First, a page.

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In the studio with Heidi Earnshaw, one of Canada’s most prolific woodworkers

Globe style advisor

The craftswoman

Heidi Earnshaw is one of the country's most prolific woodworkers, creating refined furniture for private homes, and institutions like Canada's High Commission in London. Caitlin Agnew visits her Toronto studio to learn how a sense of sustainability keeps her saw blades buzzing

Photography by Lorne Bridgman

Tucked away in an industrial warehouse on Sterling Avenue, a creative hub in Toronto's west end, Heidi Earnshaw's skylit studio is filled from floor to ceiling with pieces of walnut and quartersawn white oak in all shapes and sizes. Piles of lumber and finished chairs are stacked alongside various works in progress, and Earnshaw's seven-month-old German shepherd/border collie/ husky mix, Lou, rests on the floor next to a workbench. The sound of a whirring blade and the smell of fresh sawdust fill the air, and there's not a single computer in the room, just a selection of tools that I vaguely recognize from high school shop class. "I bought my first table saw from a high school," Earnshaw says when I mention this.

It's here that Earnshaw creates her clean-lined, modern-yet-traditional pieces: Japanese- and Scandinavian-influenced credenzas, benches and cabinets. She's best known for her meticulously finished dressers (prices start at $5,000) and recently designed an executive desk for the offices at the Ismaili Centre in Toronto, part of the Aga Khan Park. A set of credenzas she created for Canada House, the Canadian High Commission in London, sit alongside artwork by Emily Carr and Jeff Wall. Now, Earnshaw is about to broaden her reach through a project with Ethnicraft, a Belgian manufacturer that will produce a collection of side and coffee tables to be sold in 50 markets around the world.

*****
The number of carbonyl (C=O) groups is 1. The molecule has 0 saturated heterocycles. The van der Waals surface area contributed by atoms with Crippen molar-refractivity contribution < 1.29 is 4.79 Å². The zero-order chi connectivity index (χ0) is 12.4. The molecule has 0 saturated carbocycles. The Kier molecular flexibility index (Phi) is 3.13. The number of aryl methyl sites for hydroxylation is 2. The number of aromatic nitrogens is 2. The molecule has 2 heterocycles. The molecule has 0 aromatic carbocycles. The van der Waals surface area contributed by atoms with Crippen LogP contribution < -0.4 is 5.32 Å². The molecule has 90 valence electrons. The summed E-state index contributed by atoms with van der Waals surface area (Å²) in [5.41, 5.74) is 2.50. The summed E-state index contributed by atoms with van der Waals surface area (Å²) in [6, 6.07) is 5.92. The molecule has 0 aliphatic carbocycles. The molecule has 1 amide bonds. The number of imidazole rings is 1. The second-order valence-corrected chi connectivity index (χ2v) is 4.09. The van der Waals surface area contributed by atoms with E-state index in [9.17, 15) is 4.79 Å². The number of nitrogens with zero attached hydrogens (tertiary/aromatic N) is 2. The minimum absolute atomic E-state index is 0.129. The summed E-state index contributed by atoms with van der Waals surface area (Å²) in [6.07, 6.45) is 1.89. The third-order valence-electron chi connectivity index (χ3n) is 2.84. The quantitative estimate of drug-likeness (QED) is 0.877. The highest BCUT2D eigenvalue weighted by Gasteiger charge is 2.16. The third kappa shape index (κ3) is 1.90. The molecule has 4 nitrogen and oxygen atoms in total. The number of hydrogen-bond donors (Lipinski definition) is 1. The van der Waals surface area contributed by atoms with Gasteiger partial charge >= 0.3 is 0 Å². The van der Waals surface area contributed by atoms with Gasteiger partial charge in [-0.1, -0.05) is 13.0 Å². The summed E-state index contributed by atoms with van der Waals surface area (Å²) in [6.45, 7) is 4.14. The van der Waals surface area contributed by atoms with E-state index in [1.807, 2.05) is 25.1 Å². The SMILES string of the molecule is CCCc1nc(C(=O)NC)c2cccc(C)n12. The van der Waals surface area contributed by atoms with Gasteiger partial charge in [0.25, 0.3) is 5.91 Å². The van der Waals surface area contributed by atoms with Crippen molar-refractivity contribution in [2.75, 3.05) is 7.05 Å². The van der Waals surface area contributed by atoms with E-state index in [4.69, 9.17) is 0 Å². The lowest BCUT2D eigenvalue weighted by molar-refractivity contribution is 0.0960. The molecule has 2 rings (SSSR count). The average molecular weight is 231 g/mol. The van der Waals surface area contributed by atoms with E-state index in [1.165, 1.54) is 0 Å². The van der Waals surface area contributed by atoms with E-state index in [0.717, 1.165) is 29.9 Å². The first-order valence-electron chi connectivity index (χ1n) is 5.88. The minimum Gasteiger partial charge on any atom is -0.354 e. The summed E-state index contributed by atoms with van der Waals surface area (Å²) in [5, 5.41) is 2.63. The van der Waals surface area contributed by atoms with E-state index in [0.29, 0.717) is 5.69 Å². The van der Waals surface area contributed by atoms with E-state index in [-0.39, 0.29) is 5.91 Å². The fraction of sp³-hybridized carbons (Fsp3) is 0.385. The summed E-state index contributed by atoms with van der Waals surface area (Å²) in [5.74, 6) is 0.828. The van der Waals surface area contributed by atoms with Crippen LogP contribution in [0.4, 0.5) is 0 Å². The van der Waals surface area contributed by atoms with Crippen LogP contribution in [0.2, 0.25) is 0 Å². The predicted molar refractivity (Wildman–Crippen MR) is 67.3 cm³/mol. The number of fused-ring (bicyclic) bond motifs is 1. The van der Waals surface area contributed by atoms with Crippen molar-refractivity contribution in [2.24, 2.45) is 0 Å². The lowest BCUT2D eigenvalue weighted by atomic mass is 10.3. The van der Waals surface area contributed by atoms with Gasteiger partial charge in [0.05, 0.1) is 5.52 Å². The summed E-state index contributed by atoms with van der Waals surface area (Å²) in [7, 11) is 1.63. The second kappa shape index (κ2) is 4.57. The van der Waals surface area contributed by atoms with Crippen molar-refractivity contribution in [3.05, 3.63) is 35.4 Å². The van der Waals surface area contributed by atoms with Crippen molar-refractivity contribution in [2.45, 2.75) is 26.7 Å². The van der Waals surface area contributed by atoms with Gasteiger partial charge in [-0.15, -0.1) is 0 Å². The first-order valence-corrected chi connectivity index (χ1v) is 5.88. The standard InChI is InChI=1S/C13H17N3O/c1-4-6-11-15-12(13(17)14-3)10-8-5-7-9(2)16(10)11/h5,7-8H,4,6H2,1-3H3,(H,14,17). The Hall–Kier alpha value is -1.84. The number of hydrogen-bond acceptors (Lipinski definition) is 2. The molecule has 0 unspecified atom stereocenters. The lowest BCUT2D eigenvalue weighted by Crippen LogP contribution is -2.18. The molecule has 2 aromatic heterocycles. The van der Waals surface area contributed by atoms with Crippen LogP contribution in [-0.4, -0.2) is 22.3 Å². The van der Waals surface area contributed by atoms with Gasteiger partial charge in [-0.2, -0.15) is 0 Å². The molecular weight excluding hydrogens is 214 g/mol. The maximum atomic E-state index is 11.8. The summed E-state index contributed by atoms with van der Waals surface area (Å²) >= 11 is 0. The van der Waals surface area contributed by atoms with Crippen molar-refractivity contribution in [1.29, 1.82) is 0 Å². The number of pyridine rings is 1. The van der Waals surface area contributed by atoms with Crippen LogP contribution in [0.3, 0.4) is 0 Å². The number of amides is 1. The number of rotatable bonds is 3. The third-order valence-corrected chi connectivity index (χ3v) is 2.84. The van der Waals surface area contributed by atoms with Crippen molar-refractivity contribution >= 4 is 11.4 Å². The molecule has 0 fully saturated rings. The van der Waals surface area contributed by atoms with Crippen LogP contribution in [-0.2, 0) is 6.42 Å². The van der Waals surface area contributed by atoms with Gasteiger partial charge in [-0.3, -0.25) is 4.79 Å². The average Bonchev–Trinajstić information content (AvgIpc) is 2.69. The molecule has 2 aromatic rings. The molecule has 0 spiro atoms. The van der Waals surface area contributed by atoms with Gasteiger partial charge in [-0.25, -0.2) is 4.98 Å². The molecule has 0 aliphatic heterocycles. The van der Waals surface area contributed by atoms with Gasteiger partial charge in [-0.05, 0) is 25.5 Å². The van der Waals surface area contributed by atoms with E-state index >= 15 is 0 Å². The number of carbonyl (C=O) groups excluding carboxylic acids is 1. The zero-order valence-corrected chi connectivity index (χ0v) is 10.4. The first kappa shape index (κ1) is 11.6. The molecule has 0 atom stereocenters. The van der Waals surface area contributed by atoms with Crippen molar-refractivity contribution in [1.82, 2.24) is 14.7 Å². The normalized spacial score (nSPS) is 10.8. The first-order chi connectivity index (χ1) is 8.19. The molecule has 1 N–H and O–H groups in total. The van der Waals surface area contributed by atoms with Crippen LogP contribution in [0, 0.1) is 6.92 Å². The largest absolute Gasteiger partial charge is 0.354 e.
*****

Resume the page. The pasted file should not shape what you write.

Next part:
That anyone can carve out a successful career as a woodworker in 2016 might seem quaint, and going into this line of work was not always Earnshaw's plan. While studying fine art at the University of Toronto, she gravitated toward sculpture, which led to a side gig in carpentry to help pay the bills. After a stint producing custom cabinetry at the Toronto studio Gibson Greenwood, Earnshaw moved on to the practice of landscape architect Janet Rosenberg, who is known for creating the master plan for Rideau Hall in Ottawa and the revitalization of the Martin Goodman Trail along Toronto's waterfront.

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Earnshaw has begun to broaden her focus to include smaller objects like carved trays and cast brass candle holders.

Earnshaw has begun to broaden her focus to include smaller objects like carved trays and cast brass candle holders.

But it's Earnshaw's fine art background that informs her furniture making, and is the reason why most everything is done manually in her studio, despite the fact that many of her peers rely on computers. "I still do all my technical drawings by hand, which is pretty unheard of these days. It's pretty archaic," she says. "I find putting pencil to paper is a really integral part of putting together my thought process."